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A recent widower (he and his wife Mary had seemed to exemplify the old New York ideal of elegance and accomplishment), retired at the age of 60 from his law firm, Schmidt, seemingly a poster boy for the now fading world of the cultured, wealthy WASP, is vaguely melancholy, faintly discontented, stranded in his wife's handsome beachfront house in Bridgehampton. His self-involved daughter Charlotte (a devoted member of the public relations department of a tobacco company) announces her intention to marry Jon Riker, a humorless lawyer from Schmidt's firm. Schmidt, who had built a very lucrative legal career on his ability to be "always demonstrably and impeccably right," begins to feel the first stirrings of self- doubt. Does he object to Riker because he seems so one-dimensional, or because he's Jewish? And, with some amazement, he finds himself beginning an affair with a frank, exuberant waitress, a woman younger than his daughter. As Schmidt attempts to navigate increasingly turbulent waters (an outraged daughter, friends amused or appalled by his indiscretion), Begley deftly introduces long hidden pieces of Schmidt's former life. He was, it turns out, a tireless womanizer and a less-than-devoted dad. He's charmingly condescending toward those unlucky enough to be neither WASPS nor wealthy. He is, in fact, a bit of a cad. But it's one of the pleasures of Begley's increasingly dark narrative that he both reveals Schmidt's self-satisfied shortcomings and makes him nonetheless a fascinating character. And, as Schmidt faces a series of alarming problems (including his young lover's peculiar and softly menacing boyfriend), it's hard not to root for his success, for his newly aroused pleasure in life.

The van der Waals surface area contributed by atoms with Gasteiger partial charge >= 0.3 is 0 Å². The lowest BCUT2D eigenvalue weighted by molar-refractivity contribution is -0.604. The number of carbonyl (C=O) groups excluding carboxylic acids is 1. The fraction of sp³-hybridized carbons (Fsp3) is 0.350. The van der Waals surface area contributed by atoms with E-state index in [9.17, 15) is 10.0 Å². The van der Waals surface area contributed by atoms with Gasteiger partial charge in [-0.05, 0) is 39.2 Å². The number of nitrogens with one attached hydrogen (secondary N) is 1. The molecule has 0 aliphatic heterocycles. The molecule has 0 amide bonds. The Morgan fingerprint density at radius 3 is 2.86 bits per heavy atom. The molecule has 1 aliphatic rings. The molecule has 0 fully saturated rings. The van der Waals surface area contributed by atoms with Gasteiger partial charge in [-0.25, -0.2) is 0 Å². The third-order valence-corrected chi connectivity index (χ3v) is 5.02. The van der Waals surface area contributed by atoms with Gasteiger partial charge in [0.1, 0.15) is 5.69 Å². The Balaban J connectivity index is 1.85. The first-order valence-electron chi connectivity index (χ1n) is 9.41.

A sly, sharp portrait of an amoral but appealing figure, and of the declining world of privilege that has shaped him.
—The New York Review of Books
"Albert Schmidt is another of Begley's brilliant impostors, though this time an impostor unaware of his charade. He is the cultivated man—out of
Harvard, no less—unable to acknowledge his subtle strain of
Jew-hating.... About Schmidt amounts to an intriguing about-face for
Begley.... By blinding his flawed hero, Begley has painted an indelible portrait of a man with a hole where his soul should be."
"What emerges... is a poignant study of aging centered on a man whose flaws become both sinister and sympathetic. In an era of encroaching coarseness, where civility dissolves... Schmidt summons in us remembrance of elegance past.... Is he a cultured patrician, a supercilious snob or both? Whichever he is, Begley succeeds wonderfully in making us care."
—San Francisco Chronicle
"Consistently subtle and intelligent, this novel ends by getting under your skin despite the unlikability of its protagonist. You are left with the feeling of having found out the complex truth behind the impeccable facade of someone you might never notice if you met him at a party."
—The New York Times Book Review
"If the sorrows of old 'Schmidtie' strike us as somewhat short of fully tragic, less than deeply moving, it's clearly intentional; Begley means for us to keep our distance—to withhold our sympathies—from his smug,
officious hero.... It's this that makes Begley's novel most interesting and nervy."
—Washington Post/Book World